Sales of automobile companies recovered in July after a subdued couple of months as Covid-19 triggered a nation-wide lockdown. India’s largest carmaker, Maruti Suzuki for instance, said it had sold 108,000 units in July, 88.2 per cent more than June 2020, and 1.3 per cent more over July 2019. The automaker had reported zero sales in April due to the lockdown.
In the two-wheeler category, the combined July wholesales of Hero MotoCorp, Honda, Royal Enfield (RE) and TVS fell 15% YoY, according to reports, but still are better than the 39% YoY fall in industry volumes in June 2020.
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“The Indian auto industry, while still reeling under COVID-19 impact, saw a significant sequential improvement in July sales. Production ramp-ups, easing base of last year and channel restocking resulted in much better YoY prints for July compared to June. Tractors are leading the recovery, followed by passenger vehicles (PVs) and then two-wheelers (2Ws), while trucks continue to lag,” wrote Nitij Mangal, an analyst tracking the sector at Jefferies in an August 2 co-authored note with Sagar Sahu.
At the bourses, auto stocks have been in top gear. The Nifty Auto index – a gauge for performance of the auto sector companies on the National Stock Exchange (NSE) – has surged 56 per cent since March 2020 low as compared to 43 per cent rise in the Nifty50 index. All stocks that comprise the Nifty Auto index have gained ground since then with Mahindra & Mahindra (M&M) moving up 104 per cent since then, ACE Equity data show.
For the auto sector as a whole, analysts now expect polarisation to get more entrenched where rural-focused plays like M&M, Escorts etc to do well as compared to the PVs and commercial vehicle (CV) manufacturers. That said, micro lockdowns in specific areas remains the key headwind for sustainability of demand. Analysts at Nomura, for instance, expect rural demand to stay strong due to the benefit from a healthy crop outlook and strong government support.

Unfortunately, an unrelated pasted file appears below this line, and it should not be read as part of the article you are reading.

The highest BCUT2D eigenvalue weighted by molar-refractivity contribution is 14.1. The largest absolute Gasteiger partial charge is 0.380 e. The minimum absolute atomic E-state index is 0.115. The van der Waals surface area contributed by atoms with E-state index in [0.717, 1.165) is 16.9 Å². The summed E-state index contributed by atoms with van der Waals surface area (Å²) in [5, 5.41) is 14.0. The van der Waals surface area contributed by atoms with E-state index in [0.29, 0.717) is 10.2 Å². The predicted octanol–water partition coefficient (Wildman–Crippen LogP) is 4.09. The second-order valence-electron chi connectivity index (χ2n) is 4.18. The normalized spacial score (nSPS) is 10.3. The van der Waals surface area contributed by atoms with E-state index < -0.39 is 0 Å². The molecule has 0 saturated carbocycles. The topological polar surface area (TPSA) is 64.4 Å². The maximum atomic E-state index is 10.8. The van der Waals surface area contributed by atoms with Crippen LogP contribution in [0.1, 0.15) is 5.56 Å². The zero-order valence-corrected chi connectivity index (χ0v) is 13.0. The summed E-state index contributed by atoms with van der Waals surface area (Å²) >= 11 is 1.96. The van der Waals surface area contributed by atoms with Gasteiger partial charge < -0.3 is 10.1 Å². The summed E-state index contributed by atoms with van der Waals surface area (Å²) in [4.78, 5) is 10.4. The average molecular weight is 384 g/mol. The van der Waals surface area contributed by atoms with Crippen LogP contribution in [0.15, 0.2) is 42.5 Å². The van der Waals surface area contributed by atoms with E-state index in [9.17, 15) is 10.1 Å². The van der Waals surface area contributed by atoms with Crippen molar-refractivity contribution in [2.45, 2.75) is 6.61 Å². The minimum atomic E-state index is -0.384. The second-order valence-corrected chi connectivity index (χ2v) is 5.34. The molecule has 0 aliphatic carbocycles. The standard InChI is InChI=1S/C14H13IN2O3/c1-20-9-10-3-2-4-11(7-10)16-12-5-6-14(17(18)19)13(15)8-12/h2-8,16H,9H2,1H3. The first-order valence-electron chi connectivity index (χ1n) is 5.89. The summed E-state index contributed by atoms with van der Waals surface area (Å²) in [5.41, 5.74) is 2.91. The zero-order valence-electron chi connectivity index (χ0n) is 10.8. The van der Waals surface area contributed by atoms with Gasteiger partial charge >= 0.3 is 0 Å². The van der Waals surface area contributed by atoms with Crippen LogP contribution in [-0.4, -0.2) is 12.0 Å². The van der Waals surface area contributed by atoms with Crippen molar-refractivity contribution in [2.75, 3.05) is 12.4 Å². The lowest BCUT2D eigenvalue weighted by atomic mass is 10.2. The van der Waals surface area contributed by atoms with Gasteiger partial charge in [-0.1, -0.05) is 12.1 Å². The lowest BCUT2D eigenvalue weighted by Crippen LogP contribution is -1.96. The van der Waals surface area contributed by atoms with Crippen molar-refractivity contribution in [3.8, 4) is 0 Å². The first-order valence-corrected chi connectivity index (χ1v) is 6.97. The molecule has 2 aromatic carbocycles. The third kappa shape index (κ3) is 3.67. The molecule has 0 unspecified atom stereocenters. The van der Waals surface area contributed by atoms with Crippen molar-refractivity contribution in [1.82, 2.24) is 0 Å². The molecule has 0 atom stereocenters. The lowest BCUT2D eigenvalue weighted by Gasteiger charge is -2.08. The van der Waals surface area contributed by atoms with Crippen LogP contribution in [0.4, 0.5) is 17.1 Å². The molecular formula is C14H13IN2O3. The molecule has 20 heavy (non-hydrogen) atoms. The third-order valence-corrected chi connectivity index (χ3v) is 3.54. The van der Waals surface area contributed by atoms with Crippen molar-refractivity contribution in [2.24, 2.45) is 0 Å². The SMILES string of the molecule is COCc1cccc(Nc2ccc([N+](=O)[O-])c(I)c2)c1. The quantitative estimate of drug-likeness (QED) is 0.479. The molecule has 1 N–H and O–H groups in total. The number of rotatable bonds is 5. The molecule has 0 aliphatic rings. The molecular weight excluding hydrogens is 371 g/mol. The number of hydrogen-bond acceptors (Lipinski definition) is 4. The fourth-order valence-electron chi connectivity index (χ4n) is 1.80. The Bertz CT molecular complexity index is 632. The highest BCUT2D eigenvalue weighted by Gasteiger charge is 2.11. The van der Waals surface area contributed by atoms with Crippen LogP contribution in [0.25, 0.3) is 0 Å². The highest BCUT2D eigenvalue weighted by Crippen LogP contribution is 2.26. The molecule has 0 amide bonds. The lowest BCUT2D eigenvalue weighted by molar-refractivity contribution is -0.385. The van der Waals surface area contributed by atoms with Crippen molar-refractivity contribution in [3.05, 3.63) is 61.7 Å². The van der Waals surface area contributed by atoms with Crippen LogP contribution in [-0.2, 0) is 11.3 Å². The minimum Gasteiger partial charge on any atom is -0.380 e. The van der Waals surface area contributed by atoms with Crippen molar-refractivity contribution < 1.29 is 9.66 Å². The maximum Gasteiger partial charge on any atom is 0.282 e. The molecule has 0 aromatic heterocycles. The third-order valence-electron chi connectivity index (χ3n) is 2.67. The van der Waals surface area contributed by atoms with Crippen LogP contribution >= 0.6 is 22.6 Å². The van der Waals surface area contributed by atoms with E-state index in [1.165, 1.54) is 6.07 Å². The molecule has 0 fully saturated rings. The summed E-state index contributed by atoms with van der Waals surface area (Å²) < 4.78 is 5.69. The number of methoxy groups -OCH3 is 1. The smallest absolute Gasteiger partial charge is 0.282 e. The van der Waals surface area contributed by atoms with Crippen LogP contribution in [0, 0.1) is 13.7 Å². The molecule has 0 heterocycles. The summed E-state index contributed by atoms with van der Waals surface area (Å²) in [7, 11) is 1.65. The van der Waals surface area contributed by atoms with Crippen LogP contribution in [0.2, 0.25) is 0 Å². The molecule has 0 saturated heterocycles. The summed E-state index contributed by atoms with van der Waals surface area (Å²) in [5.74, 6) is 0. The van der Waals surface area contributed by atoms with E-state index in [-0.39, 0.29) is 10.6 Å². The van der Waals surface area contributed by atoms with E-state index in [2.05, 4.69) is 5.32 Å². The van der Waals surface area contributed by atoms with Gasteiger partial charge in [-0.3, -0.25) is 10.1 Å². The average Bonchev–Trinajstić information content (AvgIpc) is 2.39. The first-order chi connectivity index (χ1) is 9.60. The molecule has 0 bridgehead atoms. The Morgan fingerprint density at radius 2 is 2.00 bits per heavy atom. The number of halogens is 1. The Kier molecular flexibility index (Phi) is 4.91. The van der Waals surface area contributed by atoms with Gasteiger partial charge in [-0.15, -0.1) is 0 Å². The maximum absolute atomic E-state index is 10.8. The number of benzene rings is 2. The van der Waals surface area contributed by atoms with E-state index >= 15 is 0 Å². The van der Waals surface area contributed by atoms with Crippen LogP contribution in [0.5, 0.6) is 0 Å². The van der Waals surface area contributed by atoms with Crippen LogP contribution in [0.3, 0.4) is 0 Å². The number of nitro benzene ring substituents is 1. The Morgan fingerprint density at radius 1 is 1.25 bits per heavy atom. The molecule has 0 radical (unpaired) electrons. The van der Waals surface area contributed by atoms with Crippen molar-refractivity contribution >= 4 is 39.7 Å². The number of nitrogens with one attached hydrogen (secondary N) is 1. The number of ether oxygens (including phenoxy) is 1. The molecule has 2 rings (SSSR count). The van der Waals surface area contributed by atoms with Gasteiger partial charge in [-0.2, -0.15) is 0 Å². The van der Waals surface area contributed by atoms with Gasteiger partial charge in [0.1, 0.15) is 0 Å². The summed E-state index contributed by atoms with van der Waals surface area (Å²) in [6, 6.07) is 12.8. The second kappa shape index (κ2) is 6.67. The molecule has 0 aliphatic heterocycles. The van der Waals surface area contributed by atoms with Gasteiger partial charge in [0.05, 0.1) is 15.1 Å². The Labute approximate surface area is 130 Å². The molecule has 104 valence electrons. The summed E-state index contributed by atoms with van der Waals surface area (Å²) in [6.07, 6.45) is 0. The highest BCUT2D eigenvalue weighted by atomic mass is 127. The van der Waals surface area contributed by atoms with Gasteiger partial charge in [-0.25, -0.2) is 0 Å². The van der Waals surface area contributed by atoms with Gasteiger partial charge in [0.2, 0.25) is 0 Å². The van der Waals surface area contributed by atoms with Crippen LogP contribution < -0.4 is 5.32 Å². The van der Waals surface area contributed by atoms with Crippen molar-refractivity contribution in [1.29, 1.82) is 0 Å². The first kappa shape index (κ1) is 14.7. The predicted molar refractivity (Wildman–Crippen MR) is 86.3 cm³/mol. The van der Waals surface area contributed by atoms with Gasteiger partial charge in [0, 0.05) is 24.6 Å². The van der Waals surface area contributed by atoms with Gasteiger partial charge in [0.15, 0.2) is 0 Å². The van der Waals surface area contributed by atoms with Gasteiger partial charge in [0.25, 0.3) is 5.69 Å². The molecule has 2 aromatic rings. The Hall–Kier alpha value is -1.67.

“We see more risks to urban demand due to a larger impact from wage reductions / deferral of pay hikes. However, a key risk to watch out for, especially in terms of urban demand, will be if the demand recovery can be sustained in the second half of the current fiscal (H2FY21), as initial pent-up demand fades (around 20% sales were lost from March-May 2020) and the requirement of vehicles for avoiding public transport is fulfilled for those who can afford it,” wrote Kapil Singh and Siddhartha Bera of Nomura in an August 3 co-authored report.
Among the stocks of auto ancillary companies that comprise the Nifty Auto index, Balkrishna Industries, Amara Raja Batteries, Motherson Sumi Systems, Bosch and Exide gained in the range of 16 – 87 per cent since their March 2020 low. Stocks of leading auto manufacturers such as Maruti Suzuki, Tata Motors, Hero MotoCorp, Eicher Motors, Bajaj Auto and Ashok Leyland gained in the range of 36 per cent to 71 per cent, ACE Equity data show.
“July 2020 dispatches are a sign towards expected normalisation. However, we believe OEM’s are also planning to raise channel inventory for the upcoming festive season. Thus, we expect wholesales to remain firm for next few months in anticipation of continued improvement in retail trends. The retail data emerging in October/November 2020 would provide a clearer trajectory towards future wholesale trend from OEM’s. Key risk remains further lockdowns, which could cause economic activity to slow down,” wrote Nishant Vass and Pratit Vajani of ICICI Securities in an August 2 co-authored note.